Jennifer Cox is the 2nd place winner of Streetlight’s 2016 essay/memoir contest.
Until I was six I was loud and my eyes lit up and family was everyone everywhere. Then my cousin Jeffrey died, and it took a year for the brain tumor to kill him. We were the same age, he was me, and I watched him die. It took a year for him to lose his hair, his sight, his hearing, his face, his hand/eye coordination. He taught me to tie my shoes and then he suddenly couldn’t put his on. He was bright and loved and athletic, then mean and bitter and devastated.
“Why me?” he screamed. He threw his toys. We thought those were bad days, but they were good. He still had energy and motor skills. It still occurred to him to fight.
It’s strange to me that from an ugly, painful year I can only piece together a ragged quilt of memories. This leads me to believe my parents kept us apart as much as they could to save me from too much psychological trauma, or maybe my brain has repressed, forgotten or healed. What I do have is the game room at Boston Children’s Hospital, and the way it felt like a real sacrifice to give him my Beanie Babies and The Little Rascals VHS. What I do have is a trip to K-Mart where Jeffrey and I were allowed to choose whatever toy we wanted so I picked a stuffed cat that purred when you shook it and he picked a baseball glove that he would never use. What I do have is his puffy face, his garbled voice, and his body wrapped up in blankets on the couch, his eyes flickering shut halfway through every movie. He always wanted the lights off.
One day I sat on the carpet in front of him and watched Angels in the Outfield until the credits streamed to black. We were frozen in the glow and static buzz when my mom said it was time to leave.
“Tell Jeffrey you love him,” she said.
“No,” I said. I was too ashamed. Girls didn’t say that to boys, especially to their cousin. Especially to their cool, angry, handsome, sleeping cousin who would never say it back. We left.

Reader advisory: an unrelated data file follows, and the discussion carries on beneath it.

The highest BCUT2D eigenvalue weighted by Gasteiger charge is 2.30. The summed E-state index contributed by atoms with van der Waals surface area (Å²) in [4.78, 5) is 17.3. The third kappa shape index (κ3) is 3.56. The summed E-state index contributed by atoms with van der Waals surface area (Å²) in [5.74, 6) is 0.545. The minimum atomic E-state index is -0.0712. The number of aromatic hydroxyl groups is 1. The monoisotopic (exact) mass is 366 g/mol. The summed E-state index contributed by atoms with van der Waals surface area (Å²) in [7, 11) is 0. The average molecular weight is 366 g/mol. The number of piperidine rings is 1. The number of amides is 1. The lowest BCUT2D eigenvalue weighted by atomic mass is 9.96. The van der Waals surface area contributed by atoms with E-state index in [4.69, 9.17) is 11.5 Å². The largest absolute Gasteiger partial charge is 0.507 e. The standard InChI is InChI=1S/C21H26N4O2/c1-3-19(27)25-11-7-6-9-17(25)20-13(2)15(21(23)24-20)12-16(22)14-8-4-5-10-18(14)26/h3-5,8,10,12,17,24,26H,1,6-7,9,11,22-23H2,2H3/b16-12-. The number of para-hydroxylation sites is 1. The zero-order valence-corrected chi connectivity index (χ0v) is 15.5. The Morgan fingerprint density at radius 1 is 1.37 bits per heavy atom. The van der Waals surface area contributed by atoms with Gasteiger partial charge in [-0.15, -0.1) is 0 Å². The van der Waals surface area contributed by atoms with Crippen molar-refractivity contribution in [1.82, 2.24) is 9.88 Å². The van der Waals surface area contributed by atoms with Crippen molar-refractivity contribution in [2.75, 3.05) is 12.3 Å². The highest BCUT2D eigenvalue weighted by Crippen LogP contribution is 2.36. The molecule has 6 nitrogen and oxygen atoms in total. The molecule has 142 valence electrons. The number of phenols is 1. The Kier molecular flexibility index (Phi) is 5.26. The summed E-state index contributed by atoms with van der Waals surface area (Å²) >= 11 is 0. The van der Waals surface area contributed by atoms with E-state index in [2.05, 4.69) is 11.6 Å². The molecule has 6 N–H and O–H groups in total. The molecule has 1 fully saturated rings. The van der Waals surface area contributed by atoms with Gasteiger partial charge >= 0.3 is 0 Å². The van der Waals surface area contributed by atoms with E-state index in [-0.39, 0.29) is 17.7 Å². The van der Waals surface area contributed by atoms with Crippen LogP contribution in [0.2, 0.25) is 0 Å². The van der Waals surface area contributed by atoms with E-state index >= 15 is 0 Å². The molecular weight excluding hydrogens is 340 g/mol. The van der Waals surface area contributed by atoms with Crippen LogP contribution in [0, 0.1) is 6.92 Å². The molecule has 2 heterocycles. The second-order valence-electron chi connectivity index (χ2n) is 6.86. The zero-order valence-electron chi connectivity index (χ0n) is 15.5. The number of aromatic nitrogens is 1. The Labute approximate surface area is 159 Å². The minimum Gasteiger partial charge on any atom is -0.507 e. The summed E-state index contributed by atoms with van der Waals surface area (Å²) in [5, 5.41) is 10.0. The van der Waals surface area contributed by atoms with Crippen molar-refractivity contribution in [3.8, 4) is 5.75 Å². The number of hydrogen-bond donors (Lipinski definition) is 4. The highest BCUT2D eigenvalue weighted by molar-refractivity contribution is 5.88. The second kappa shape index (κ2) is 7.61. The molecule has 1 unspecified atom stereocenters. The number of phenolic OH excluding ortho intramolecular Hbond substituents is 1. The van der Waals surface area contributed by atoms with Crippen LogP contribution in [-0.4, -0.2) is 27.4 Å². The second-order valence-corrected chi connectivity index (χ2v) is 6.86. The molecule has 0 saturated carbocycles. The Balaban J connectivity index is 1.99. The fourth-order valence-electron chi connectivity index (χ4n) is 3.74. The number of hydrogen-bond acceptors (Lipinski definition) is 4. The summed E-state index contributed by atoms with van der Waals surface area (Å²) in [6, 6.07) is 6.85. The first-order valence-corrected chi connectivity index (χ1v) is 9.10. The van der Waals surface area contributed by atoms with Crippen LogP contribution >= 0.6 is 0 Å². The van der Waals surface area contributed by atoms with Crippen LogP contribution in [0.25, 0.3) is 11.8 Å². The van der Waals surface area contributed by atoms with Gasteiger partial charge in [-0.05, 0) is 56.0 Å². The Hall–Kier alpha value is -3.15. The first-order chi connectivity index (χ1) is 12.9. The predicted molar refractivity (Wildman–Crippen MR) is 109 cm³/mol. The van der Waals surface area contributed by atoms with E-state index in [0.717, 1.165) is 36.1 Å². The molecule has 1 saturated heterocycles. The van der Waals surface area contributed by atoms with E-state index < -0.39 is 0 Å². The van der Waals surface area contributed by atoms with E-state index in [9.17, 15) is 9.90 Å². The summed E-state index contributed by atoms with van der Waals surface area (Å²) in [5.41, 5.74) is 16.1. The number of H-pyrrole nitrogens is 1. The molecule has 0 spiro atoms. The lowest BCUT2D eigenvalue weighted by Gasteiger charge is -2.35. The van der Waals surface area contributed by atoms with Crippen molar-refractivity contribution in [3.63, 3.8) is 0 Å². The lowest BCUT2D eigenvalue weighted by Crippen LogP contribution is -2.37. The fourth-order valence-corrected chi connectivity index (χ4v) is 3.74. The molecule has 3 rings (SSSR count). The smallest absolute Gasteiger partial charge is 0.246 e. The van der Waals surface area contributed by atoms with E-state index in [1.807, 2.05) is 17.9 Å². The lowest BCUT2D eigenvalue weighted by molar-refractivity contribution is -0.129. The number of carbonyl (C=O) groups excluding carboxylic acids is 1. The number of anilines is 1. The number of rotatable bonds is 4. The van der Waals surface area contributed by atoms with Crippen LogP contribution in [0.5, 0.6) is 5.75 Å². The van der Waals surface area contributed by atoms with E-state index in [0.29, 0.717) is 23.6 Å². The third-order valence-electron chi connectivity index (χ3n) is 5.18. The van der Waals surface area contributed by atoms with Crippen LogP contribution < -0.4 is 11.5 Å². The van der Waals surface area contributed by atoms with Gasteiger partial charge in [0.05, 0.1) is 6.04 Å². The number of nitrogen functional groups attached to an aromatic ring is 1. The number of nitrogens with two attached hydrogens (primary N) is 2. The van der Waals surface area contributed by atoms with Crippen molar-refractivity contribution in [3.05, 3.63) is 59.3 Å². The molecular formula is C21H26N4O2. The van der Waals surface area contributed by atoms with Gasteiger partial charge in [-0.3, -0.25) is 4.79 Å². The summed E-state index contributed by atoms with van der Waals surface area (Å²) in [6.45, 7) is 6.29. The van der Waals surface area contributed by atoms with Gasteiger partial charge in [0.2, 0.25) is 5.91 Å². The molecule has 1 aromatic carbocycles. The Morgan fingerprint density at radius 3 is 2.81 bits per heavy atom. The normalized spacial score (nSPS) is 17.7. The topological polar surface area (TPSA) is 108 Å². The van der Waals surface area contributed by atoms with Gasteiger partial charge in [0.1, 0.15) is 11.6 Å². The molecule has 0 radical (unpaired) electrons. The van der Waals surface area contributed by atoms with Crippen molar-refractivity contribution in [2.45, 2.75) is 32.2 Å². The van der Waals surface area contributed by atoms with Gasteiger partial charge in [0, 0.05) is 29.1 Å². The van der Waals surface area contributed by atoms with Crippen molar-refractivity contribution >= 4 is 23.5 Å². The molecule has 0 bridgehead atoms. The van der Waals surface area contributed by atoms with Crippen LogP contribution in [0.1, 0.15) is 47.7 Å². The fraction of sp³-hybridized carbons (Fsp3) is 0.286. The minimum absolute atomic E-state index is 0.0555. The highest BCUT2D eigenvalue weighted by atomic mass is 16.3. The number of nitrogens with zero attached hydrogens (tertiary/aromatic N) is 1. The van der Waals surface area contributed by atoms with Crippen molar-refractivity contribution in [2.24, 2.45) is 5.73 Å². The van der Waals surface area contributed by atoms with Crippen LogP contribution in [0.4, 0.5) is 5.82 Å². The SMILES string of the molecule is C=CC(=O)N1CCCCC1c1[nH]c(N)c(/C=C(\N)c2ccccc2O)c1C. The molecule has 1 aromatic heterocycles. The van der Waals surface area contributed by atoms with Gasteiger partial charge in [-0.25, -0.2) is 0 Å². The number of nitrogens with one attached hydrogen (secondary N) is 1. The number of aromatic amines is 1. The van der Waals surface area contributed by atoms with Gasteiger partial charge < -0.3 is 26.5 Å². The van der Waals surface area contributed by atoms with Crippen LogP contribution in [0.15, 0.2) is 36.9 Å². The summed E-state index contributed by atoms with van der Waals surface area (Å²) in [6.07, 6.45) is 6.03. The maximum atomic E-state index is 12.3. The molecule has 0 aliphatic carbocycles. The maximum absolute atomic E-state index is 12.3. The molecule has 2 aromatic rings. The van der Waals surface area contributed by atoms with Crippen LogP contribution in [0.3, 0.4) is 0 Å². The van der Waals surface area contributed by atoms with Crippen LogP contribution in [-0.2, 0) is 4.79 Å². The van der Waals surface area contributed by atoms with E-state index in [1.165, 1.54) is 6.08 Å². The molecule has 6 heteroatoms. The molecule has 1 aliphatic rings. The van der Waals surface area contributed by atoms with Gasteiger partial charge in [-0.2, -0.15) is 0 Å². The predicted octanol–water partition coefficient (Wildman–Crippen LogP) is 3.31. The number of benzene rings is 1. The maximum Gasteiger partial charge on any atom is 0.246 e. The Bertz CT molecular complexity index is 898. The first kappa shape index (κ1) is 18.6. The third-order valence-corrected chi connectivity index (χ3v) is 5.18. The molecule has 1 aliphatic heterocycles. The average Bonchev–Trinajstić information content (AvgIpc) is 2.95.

The next day I was standing in the window waiting for my neighbors to pick me up to see a production of Annie. My mom told me that Jeffrey was dead and I didn’t cry and I was thinking he’s been dead a long time and I didn’t say I loved him. I was seven and learned people can pass away while their bodies are still breathing, that death is more than an empty body. Jeffrey’s death was expected; the tidy ending to a horror movie. We knew the script: dark rooms, chemo pain, and the funeral of a child.
They played “The Circle of Life” at his funeral. They wouldn’t let me watch when they put him in the ground so they had me plant a tree for him at the elementary school instead.
After that I stopped talking. I refused to join in at birthday parties. I always stood at the end of the line at recess and found things to obsess over. I learned to sob at silly things like not getting a vanilla cupcake, losing my What! Ever? wallet on my birthday, falling off my bike in the sand.
When I watched him die, I learned how to die and I’m not sure I ever learned how to live again. I never felt the same, so whether it was growing up or going to first grade or losing him, I’ll never know. What I do know is after that I never felt like I fit in anywhere. After that, I became a ghost. This is such a strange, sad, lonely life to float around in. I don’t cry in the window when the worst has happened, but in odd, spattered moments where I’m reminded not only that we can’t get what we desperately, desperately want, but there are cancers that eat at us for absolutely no reason. No God or stars that I know of will save someone just because you beg.
When I visited his grave last year for the first time since I was little, I knew exactly where it was. I walked through the pitch black night with only the light of my headlights and I didn’t look at a single wrong tombstone. Losing Jeffrey is in the map of my bones. These days when I walk by his bedroom, the one on the first floor he moved into when he got so sick he couldn’t walk up the stairs anymore, I still stop to look for him. The tender nostalgia, the stutter heartbeat, the sorrow. Those are the things that sleep there now.
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